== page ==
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Native Americans were highly skilled and knowledgeable in the uses of plant medicines. Each tribe had a Shaman, a person whose knowledge encompassed healing plants and all matters spiritual, and was passed down through generations. We have much to be thankful for to these native natural healers.

One of the plants considered a staple in every tribe was Black Cohosh, a powerfully healing plant of great benefit to women. Although this plant was useful in other unusual conditions, this root was a virtual panacea for women's ailments. For this reason, it was named Squaw root, the woman's healer. Black Cohosh root is an herb you may want to add to your medicine cabinet. Its healing power has not been diminished by years. Black Cohosh may be used to regulate monthly cycles and promote a healthy menstrual response, diminishing the pains of cramping and bloating.

During pregnancy, the root relieves the pain and discomfort attendant to your condition. Frequent doses of the tea, when close to your due date, helps to achieve a quick and (relatively!) easy delivery. This root acts directly on the tissues of the reproductive system and indirectly on the nervous system. During delivery, Black Cohosh root stimulates contractions of the uterus. Following delivery, the root enigmatically does an about-face, soothing congestion and irritation of the vagina, uterus and cervix.

A miraculous plant indeed. Black Cohosh is also useful in cases of nervous tension, often a concern for women during their monthly cycles. Combined with other herbs geared to the relief of anxiety and stress-related tension, Cohosh root is particularly helpful for anxiety and general emotional disorders, including hysteria. Life in modern society demands a respite such as offered by the Black Cohosh root. For nervous tension, try a combination of stress combatants and feel the relief. Along with Black Cohosh root, include Valerian, Passion Flower, Hops, Scullcap and Ginger root. Consult a naturopathic physician or herbalist to guide you in an appropriate mix and ratios. Outside of a woman's perspective, Cohosh root is a valuable addition to your family medicine cabinet. Black Cohosh root, much like Hawthorne Berry and Cayenne, has a tonic effect on your heart and circulation. In the fluid extract form, Black Cohosh root has demonstrated the ability to reduce blood pressure and hypertension, in addition to regulating blood cholesterol.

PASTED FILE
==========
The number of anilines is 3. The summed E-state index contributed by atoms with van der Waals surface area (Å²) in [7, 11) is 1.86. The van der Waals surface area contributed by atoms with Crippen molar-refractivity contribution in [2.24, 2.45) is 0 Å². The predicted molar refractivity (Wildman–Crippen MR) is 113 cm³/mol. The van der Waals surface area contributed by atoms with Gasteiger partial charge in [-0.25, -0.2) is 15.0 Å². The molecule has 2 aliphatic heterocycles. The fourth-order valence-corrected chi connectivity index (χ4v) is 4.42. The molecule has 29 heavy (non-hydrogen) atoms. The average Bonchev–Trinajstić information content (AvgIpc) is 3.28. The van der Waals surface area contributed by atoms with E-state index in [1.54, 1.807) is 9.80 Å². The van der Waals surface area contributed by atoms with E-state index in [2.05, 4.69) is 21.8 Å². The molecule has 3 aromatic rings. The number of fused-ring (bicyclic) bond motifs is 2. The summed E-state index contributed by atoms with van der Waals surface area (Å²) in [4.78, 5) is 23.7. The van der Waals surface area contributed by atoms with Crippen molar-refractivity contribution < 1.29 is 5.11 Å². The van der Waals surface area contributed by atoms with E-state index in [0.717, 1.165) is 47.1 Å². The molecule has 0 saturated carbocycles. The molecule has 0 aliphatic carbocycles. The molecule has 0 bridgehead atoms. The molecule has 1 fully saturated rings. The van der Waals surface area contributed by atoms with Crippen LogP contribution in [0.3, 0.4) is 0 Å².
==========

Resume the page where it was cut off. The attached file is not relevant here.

Ironically, the Cohosh root is one of the few currently medically recognized remedies for certain cases of tinnitus, ringing in the ears. Although unproven, the root appears to positively influence circulation problems and some forms of vertigo. Native Americans made full use of the Black Cohosh root, and you should too! Consult with your physician for contraindications. We can all agree this humble plant deserves a place in your first aid kit. .


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